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The Endangered Species Act (ESA) was enacted in 1973 to provide a program for the conservation of endangered and threatened species and their ecosystems. Congress declared its policy that Federal agencies utilize their authority to further the conservation of these species so that they no longer need the ESA’s program. The U.S. Fish and Wildlife Service (USFWS) and National Marine Fisheries Services (NMFS), collectively referred to as the Services, are the agencies primarily responsible for overseeing the ESA. Federal agencies have various requirements under Section 7 of the ESA, namely conservation efforts through Section 7(a)(1) and consultation through Section 7(a)(2). Under Section 7(a)(1) of the ESA, Federal agencies are required, in a reiteration of Congress’ policy, to promote the conservation of endangered and threatened species. Under Section 7(a)(2) of the ESA, Federal agencies are required to ensure, in consultation with the Services, any actions authorized, funded, or carried out are not likely to jeopardize species or destroy or adversely modify critical habitat. This newsletter provides an overview of the Section 7 consultation process to ensure agencies, such as the Federal Highway Administration (FHWA), are familiar with the process and its requirements.

Timing and Communication Are Critical to Successful Section 7 Consultations

The Section 7 consultation process requires collaboration between various agencies with differing responsibilities and missions. It is imperative that sufficient time be allocated for the consultation process. Section 7 consultation processes can require significant time and resource commitments, especially for proposed projects requiring formal consultation on multiple species. Building in placeholders in the project schedule for key milestones is recommended. These dates can be modified as more information becomes available during the analyses on potential impacts to species and critical habitat.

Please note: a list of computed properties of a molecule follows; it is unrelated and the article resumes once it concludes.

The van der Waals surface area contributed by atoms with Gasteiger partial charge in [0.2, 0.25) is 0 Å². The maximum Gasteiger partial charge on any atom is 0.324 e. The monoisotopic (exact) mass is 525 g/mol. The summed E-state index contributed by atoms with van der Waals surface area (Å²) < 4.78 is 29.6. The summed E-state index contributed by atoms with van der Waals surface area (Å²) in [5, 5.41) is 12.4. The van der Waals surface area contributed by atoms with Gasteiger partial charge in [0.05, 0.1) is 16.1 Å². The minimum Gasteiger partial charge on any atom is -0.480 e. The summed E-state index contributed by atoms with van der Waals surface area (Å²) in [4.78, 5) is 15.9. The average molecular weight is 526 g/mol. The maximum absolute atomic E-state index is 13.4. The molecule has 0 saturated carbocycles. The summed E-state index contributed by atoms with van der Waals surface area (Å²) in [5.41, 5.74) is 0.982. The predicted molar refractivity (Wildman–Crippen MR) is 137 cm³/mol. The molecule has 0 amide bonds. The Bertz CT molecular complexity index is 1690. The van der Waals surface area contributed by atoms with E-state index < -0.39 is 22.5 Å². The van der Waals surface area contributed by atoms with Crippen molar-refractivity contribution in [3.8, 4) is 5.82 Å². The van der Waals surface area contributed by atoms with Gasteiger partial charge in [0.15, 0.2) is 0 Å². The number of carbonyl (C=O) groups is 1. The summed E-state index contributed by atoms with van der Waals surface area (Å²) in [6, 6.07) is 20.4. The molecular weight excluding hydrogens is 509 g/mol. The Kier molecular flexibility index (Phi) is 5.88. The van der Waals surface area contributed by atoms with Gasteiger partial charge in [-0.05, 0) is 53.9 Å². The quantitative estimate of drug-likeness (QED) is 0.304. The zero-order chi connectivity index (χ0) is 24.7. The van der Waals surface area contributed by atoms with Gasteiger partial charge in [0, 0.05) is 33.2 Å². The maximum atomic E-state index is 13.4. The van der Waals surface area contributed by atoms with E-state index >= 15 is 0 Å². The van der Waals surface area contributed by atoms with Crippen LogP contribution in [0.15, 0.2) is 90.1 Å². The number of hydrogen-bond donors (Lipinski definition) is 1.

Communication is also key throughout the Section 7 consultation process. The Federal action agency should determine appropriate contacts within the Services early in the project development and consultation process to ensure all relevant parties are involved throughout the process, and to establish an effective working relationship. Regular and direct communication between the Federal action agency and the Services can help make the consultation process more efficient. Communications can include regular meetings or other check-ins to ensure the Services are involved and up to date on the most current, accurate information regarding the proposed project and upcoming activities. Regular communication with the Services can also provide opportunities to identify any potential concerns early on, and resolve any issues that may arise.

The general steps of the consultation process are outlined below:

  • Step 1: Define Action Area and Submit/Request the Species List
  • Step 2: Determine Whether the Proposed Action “May Affect” a Section 7 Resource
  • Step 3: Determine Adverse Effects of the Action
  • Step 4: Formal Consultation

Not properly following the steps and requirements of the Section 7 consultation process can lead to project delays. It is important to note that the consultation process is not linear. These steps can be iterative and the actions taken in one step may cause another step to be revisited. Additionally, the process described below is not comprehensive, but is meant to serve as a general overview to familiarize practitioners with the main elements of the Section 7 consultation process.